Living in the Shadow of the Great Depression

Don’t we wipe the slate clean after two generations or so?  Or, as my old boss used to say, and he is looking smarter by the day, “We don’t repeat the mistakes of our parents; we repeat the mistakes of our grandparents.”  Our monetary policy is being guided by fear of repeating the Great Depression.  We may avoid that, and end  up with two lost decades, like Japan.  (it would fit the demographic trends…)  Or, maybe, the FOMC will ignore (or suppress the knowledge of) inflation, and bring us back to an era reminiscent of the 1970s.  Either way, we may face stagnation, but defaults are fewer in a 1970s scenario, though those on fixed incomes get hurt worse.

Don’t get me wrong.  I’m not blaming Bernanke and the current FOMC much; the blame really rests with Greenspan, and the political culture that can’t take recessions, so monetary policy must bail us out.  Consistently followed, it eventually leads us into a liquidity trap, or an inflationary era, or both.

Recessions are good for the economy; they clear away past imbalances.  We should have been accepting them to a greater degree over the past 25 years.  But now things are tougher, and most policy actions will lead to suboptimal results.  Personally, if the FOMC could resist the political pressure, leaving Fed funds on hold at 3.0-3.5% would produce an adequate result 2 years out, with some increase in inflation, but allowing the banks to reconcile their bad loans.

The fear is that the FOMC will drop rates to Japan-like levels in order to avoid a Great Depression-style scenario, and create the Japan scenario as a result.  My guess is that we would get more inflation than Japan, and not be able to do that.  We are a debtor nation, versus Japan as a creditor nation; that makes a difference.

Patience is a virtue, individually and corporately.  We are better off waiting and allowing monetary policy to work, rather than overdoing it, and setting up our next crisis.

As For A Financial Guarantor Bailout

The last time financial guarantors went broke in a major way was during the Great Depression.  The financial guarantor stocks have rallied massively in the last few days, and I think those rallies are mistaken.  There is much hope for a bailout of the insurers.

The insurers may indeed get bailed out, if the NY Commissioner can convince those that would get hurt to pony up equity, much as many of them are already hurting at present, but that equity would significantly dilute existing shareholders of the holding companies of the guarantors.  I would not be a buyer of the guarantors here; I would sell.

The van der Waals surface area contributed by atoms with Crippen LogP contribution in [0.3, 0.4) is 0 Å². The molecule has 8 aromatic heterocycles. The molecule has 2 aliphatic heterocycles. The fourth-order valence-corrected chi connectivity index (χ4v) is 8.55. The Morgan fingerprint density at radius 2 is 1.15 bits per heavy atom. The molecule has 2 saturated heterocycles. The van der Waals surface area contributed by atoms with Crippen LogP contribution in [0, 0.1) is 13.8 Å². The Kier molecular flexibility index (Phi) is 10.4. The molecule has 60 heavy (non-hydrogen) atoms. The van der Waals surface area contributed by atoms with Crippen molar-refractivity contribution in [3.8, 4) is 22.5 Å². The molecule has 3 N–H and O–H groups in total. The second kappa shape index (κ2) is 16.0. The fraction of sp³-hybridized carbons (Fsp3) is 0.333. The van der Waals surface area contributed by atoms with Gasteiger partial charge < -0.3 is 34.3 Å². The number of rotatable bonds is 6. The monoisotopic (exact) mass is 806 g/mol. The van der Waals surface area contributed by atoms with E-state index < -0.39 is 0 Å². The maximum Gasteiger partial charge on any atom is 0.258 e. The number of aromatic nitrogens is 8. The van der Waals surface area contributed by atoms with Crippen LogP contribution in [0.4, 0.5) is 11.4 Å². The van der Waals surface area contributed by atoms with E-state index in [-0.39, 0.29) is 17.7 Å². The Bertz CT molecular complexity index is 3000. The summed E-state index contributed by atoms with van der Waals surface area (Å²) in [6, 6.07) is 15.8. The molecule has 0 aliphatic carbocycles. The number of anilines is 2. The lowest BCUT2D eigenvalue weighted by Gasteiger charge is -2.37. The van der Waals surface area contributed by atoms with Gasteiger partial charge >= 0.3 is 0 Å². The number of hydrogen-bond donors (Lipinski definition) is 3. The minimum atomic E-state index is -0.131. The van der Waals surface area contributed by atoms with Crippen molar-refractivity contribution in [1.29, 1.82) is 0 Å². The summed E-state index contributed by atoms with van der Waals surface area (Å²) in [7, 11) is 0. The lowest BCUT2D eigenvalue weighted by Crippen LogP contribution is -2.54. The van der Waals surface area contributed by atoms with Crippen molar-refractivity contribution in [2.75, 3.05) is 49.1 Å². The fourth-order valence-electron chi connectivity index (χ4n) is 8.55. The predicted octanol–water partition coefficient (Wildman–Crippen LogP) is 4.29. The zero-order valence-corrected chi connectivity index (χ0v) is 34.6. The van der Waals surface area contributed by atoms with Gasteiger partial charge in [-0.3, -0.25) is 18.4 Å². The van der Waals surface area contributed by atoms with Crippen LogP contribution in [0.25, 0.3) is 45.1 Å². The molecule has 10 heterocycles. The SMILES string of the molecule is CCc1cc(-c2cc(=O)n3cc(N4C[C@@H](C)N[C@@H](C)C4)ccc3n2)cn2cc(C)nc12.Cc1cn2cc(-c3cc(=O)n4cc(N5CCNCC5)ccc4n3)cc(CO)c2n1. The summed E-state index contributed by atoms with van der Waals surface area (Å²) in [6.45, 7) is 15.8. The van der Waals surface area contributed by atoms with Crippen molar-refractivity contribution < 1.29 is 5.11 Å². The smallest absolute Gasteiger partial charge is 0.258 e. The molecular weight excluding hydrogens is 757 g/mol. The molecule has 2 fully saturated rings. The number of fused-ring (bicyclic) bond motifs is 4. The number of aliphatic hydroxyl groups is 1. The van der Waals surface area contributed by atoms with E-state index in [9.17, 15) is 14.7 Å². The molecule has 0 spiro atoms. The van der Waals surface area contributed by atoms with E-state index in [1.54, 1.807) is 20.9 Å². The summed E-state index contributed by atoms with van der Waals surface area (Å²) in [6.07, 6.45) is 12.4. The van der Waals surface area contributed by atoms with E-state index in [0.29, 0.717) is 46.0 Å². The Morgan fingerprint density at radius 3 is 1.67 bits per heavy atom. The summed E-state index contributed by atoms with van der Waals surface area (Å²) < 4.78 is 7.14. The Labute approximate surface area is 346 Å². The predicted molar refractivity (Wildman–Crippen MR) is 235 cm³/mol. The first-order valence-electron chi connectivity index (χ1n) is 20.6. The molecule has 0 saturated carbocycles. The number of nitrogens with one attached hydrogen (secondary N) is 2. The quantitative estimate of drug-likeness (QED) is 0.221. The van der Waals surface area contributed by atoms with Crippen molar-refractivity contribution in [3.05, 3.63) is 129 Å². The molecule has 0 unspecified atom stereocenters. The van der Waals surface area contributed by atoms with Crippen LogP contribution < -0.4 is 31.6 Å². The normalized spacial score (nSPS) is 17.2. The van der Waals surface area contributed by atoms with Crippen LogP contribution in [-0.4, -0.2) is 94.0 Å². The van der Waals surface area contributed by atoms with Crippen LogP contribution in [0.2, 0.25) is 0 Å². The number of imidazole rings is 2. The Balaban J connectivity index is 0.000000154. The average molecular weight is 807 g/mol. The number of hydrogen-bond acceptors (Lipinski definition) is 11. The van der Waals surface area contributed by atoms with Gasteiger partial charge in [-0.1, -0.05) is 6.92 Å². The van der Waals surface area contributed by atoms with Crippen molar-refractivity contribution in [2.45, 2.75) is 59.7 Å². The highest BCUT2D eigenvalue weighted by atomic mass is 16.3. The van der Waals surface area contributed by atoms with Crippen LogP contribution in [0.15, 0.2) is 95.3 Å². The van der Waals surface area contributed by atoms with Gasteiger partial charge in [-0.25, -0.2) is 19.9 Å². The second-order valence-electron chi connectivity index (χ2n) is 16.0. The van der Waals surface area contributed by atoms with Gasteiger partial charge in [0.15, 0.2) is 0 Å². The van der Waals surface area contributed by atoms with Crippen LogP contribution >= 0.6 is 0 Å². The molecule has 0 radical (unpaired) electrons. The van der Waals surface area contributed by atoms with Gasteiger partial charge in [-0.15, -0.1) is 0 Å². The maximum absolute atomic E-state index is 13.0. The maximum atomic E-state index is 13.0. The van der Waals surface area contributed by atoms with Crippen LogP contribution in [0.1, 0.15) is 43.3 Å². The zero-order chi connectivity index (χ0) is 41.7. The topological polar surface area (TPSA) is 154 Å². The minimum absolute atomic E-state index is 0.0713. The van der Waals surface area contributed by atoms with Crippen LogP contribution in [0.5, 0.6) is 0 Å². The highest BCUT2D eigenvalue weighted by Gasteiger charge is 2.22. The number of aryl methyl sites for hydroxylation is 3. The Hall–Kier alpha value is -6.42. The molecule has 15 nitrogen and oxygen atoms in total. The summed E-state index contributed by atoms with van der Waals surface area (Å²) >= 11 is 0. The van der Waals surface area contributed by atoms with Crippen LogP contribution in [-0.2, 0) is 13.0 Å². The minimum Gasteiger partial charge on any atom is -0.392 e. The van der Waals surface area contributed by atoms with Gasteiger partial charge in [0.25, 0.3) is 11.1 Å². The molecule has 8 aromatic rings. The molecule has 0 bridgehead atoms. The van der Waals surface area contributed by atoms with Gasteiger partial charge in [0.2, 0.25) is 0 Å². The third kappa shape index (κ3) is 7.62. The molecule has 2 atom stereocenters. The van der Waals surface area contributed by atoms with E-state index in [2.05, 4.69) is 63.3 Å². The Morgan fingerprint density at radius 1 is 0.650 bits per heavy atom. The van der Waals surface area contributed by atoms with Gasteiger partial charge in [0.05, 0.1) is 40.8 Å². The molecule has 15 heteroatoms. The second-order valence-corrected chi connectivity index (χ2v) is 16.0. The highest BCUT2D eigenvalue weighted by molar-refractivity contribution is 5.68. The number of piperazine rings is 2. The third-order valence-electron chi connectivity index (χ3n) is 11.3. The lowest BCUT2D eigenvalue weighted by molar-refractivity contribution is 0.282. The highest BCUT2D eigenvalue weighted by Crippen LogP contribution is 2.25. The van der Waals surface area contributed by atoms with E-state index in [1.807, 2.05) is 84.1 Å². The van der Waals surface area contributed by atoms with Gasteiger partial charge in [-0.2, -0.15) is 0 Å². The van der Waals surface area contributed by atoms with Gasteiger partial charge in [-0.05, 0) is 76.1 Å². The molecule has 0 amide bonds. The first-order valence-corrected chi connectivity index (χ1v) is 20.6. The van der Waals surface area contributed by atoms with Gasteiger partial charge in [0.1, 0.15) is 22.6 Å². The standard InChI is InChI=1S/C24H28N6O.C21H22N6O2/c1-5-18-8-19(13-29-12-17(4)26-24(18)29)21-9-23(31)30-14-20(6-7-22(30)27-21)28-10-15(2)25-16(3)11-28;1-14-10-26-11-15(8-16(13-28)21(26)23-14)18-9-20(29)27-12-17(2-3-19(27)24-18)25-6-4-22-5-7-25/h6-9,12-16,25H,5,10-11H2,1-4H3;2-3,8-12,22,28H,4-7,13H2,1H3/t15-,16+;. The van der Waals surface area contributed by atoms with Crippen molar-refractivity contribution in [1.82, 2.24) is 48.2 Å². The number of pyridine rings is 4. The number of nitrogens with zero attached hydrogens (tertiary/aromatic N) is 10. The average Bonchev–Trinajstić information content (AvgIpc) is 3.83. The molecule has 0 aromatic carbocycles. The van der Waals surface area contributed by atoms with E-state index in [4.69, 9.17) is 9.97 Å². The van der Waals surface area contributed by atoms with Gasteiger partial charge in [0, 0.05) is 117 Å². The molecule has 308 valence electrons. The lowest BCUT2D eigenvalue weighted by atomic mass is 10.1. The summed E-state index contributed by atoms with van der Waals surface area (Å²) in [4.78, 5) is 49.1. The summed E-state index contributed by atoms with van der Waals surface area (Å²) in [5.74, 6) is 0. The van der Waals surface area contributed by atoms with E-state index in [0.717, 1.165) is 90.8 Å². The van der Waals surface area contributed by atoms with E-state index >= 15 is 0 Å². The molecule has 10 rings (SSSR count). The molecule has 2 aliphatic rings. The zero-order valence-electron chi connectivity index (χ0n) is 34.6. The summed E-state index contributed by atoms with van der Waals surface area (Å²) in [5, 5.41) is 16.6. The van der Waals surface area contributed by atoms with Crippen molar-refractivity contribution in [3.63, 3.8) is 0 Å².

• Tom Fisher says:

    David, I’m curious about your comment that if we lost two decades, as Japan did, it would fit our demographics. It’s true that our population is aging, but our birth rate is much higher than Japan’s and we’re not as xenophobic about immigration. Are you aware of any demographic analysis that suggests we could actually have a Japan-like scenario?

  • Ours will be milder, and we have experienced part of it, as we overinvested in equities in the late 90s, partly to fund the retirement of the Baby Boomers, leading to a slump in the 2000s. The sharpness of the demographic transition will be less sharp here, but if the US continues to loosen, we won’t be able to maintain it; inflation will cut it off, because we are a debtor nation.

  • sysin3 says:

    As long as politicians and bureaucrats control our lives, there can be no freedom nor stability.

    I don’t have a cure.

    But our children and their children will pay the price for what we have allowed to happen to this country.

    “That government is best which governs least.” — Thomas Paine

  • “We don’t repeat the mistakes of our parents; we repeat the mistakes of our grandparents”..I like that, and would like to include it in my Worth Pondering series at my blog. Would that be OK?

  • It’s fine. The person I was quoting was my estimable old boss Eric Hovde.

  • Mike C says:

    I saw Eric on CNBC Squawk Box a few weeks to a month ago (don’t remember exactly when). He came across as very, very sharp. He was discussing the credit and housing issues.

  • Scott N says:

    There are some major differences between us and Japan. One of the reasons for the lost twenty years was that there was no political will to allow for either layoffs or large corporate failures, nor to allow significant foreign ownership which might have forced change. This led to an extremely drawn out reversion to the mean instead of a much quicker one. I worry more about the moral hazard created by the Fed’s actions right now than I do the danger of slipping into a Japanese-style recession.